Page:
Mr Eric Symons, clinical director of the in vitro fertilisation unit at the Cromwell hospital, south-west London, said that the ethics committees of two hospitals involved had given approval and that the Human Fertilisation and Embryology Authority had been informed.
It is illegal in Britain to buy eggs or sperm from donors under the Human Fertilisation and Embryology Act and criticism has been levelled at the unit for its egg-sharing programme.
There is a shortage of human eggs for those women who cannot produce their own and, at the same time, little provision on the NHS for women seeking IVF treatment. A survey showed earlier this month that there were 2,000 women waiting for donated eggs or embryos.
The specialists at the Cromwell and a unit at the Washington hospital, Tyne and Wear, have 'paired' 10 women and achieved a 30 per cent pregnancy rate in the egg sharing scheme. Two of the recipients of donated eggs are women of 48.
'This programme was aimed at helping those women who cannot afford treatment but are able to produce eggs and those who may be older and who need eggs and who can afford treatment. The younger women are likely to have blocked tubes. The recipients may be post-menopausal, but this is not necessarily to do with their age. This has been carefully thought out and we fully comply with the requirements of the Act,' he said.
'There are many women who cannot have treatment because they simply cannot afford it. On the other hand some of the older women are in two-salary households and are able to pay for treatment.' The treatment costs about pounds 2,000.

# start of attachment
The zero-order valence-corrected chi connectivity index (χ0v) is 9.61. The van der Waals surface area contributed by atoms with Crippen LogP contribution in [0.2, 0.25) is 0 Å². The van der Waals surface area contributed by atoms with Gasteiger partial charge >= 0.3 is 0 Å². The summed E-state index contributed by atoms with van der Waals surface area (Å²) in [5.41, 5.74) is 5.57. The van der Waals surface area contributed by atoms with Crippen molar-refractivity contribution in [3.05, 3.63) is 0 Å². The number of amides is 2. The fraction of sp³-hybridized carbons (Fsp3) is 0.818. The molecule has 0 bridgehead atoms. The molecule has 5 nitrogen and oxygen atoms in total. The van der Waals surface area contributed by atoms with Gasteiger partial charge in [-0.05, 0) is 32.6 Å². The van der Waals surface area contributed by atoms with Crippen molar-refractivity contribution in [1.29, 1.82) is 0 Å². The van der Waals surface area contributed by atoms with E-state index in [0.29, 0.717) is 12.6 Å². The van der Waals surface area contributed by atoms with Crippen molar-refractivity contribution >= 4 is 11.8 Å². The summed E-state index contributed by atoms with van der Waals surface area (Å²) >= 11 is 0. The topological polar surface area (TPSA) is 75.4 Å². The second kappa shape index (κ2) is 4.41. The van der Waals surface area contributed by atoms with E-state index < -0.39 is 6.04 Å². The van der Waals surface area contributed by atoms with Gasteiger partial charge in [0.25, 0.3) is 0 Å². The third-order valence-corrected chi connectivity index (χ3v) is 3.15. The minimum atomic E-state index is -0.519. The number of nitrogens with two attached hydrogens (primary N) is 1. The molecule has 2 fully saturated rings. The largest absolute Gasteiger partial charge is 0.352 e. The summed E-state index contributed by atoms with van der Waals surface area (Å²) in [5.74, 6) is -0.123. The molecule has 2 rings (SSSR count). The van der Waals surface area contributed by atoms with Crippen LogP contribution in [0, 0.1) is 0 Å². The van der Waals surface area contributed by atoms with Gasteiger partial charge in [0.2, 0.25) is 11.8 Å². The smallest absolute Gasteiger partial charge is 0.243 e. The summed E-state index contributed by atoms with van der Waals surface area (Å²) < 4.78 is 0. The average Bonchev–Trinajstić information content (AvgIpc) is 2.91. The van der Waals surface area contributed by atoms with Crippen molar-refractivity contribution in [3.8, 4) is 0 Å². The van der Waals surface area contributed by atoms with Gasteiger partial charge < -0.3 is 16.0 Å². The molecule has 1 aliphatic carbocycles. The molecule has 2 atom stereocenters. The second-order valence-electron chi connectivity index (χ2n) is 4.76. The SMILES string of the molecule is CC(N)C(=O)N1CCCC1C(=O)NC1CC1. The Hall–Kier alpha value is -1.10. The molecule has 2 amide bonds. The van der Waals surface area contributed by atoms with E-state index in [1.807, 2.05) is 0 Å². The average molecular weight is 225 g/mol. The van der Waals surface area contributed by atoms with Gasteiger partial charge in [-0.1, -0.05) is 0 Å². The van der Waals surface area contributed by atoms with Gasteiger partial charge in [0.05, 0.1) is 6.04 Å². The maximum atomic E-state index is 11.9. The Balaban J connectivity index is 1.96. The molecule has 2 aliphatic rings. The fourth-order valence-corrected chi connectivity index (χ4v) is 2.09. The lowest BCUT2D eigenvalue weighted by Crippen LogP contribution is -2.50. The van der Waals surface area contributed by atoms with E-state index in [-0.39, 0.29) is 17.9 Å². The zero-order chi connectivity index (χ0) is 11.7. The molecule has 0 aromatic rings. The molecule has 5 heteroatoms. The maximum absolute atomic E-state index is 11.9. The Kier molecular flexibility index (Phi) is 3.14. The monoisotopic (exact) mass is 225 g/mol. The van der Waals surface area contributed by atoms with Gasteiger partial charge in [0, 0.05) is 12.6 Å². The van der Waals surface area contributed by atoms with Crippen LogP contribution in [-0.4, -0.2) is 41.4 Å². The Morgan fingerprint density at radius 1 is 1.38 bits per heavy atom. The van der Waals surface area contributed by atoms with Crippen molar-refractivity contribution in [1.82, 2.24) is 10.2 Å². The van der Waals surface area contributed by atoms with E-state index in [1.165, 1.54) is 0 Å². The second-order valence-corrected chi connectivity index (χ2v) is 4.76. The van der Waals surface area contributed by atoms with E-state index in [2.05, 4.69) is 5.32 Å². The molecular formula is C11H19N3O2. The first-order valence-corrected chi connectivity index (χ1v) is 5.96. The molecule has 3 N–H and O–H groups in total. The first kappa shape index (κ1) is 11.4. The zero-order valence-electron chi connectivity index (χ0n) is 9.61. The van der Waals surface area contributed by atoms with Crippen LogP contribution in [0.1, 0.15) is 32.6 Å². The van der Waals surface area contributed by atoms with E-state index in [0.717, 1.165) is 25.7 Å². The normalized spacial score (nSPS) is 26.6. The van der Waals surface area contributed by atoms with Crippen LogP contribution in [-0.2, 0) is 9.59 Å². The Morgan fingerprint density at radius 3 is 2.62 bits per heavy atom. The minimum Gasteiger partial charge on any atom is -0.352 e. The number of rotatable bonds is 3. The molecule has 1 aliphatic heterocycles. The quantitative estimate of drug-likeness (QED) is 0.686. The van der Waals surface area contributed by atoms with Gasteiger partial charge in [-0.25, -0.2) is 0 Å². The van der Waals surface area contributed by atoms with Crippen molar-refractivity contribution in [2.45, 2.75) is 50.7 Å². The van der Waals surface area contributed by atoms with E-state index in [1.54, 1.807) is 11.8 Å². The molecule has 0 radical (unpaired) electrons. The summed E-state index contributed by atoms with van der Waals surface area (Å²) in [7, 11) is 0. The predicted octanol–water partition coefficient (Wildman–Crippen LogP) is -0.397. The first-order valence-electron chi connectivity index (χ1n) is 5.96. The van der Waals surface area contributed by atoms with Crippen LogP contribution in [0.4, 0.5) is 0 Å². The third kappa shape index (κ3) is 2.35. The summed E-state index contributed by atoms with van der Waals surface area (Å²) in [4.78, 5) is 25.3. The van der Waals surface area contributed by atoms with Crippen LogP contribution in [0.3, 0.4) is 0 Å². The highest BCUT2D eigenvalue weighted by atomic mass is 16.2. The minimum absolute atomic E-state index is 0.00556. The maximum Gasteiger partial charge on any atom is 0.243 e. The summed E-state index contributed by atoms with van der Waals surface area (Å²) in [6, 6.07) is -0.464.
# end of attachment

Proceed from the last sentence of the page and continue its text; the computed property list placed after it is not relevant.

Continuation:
Mr Symons said that in compliance with the Act, no eggs from women over the age of 35 were accepted and the identities of the donor and the recipient were never disclosed. There was no risk of the women meeting each other, he said.
Four years ago anxieties were raised that women seeking sterilis ation, having completed their families, were being pressured into donating eggs for childless couples. Several hospitals offered free sterilisation to women prepared to donate.
Earlier this month at the launch of Needs, the National Egg and Embryo Society, women under 36 who sought sterilisation were described as ideal egg donors.
Embarrassment could be stopping many women asking their doctors for the 'morning after' pill, a consumer group said.
Dr Joe Collier, editor of the Consumers' Association magazine Drug and Therapeutics Bulletin, said: 'With 170,000 abortions carried out in England and Wales every year, the rate could be greatly reduced if women knew more about the options of morning-after contraception. Women who want emergency contraception may be too embarrassed to tell a doctor's receptionist why they need to see their doctor urgently.'Reuse content